P.A.101-0545 creates an income tax deduction for tax-exempt entities. As a result of the Federal Tax Cuts and Jobs Act of 2017, tax-exempt entities must pay tax for qualified transportation fringe benefits provided to their employees (either parking or contributions to a pre-tax qualified plan). This bill creates a subtraction at the State level equal to this amount, meaning tax-exempt entities would not have to pay Illinois income tax due to the change at the federal level. However, the federal law was repealed in December 2019.

Income Tax Surcharge on Sale of Assets for Gaming Licensees
P.A. 101-0031 creates an income tax surcharge on income arising from the sale or exchange of capital assets, depreciable business property, real property used in the trade or business, good will, or other intangible assets of (i) an organization licensee under the Illinois Horse Racing Act of 1975 and (ii) an organization gaming licensee under the Illinois Gambling Act. There are a number of exemptions as to circumstances where the surcharge does not apply, such as a bankruptcy. The surcharge is equal to the amount of the federal income tax liability attributable to the sale.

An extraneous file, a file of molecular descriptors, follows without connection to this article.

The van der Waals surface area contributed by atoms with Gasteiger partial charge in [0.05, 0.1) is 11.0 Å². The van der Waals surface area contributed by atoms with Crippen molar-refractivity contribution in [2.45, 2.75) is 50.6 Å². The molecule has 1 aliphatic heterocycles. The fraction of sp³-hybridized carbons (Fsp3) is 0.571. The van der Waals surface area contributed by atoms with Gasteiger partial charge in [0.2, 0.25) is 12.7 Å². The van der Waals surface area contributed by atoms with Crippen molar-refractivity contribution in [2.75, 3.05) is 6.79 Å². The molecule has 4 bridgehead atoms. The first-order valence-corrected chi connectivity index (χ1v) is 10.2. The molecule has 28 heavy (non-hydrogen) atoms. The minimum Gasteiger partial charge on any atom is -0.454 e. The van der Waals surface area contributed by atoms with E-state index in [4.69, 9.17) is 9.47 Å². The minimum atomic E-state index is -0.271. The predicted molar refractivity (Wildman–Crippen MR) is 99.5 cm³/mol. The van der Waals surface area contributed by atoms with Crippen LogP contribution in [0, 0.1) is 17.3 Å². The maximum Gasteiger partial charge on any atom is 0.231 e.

Gambling Income
P.A. 101-0031 makes winnings earned by non-residents at an Illinois casino taxable by Illinois. This also allows residents of Illinois who receive winnings in other states, and pay taxes on the winnings to those states, to claim a credit for the taxes paid to those states. This provision applies starting with the 2019 tax year. Additionally, businesses required to withhold federal income taxes from gambling winnings must also withhold Illinois income taxes from those payments to residents and non-residents.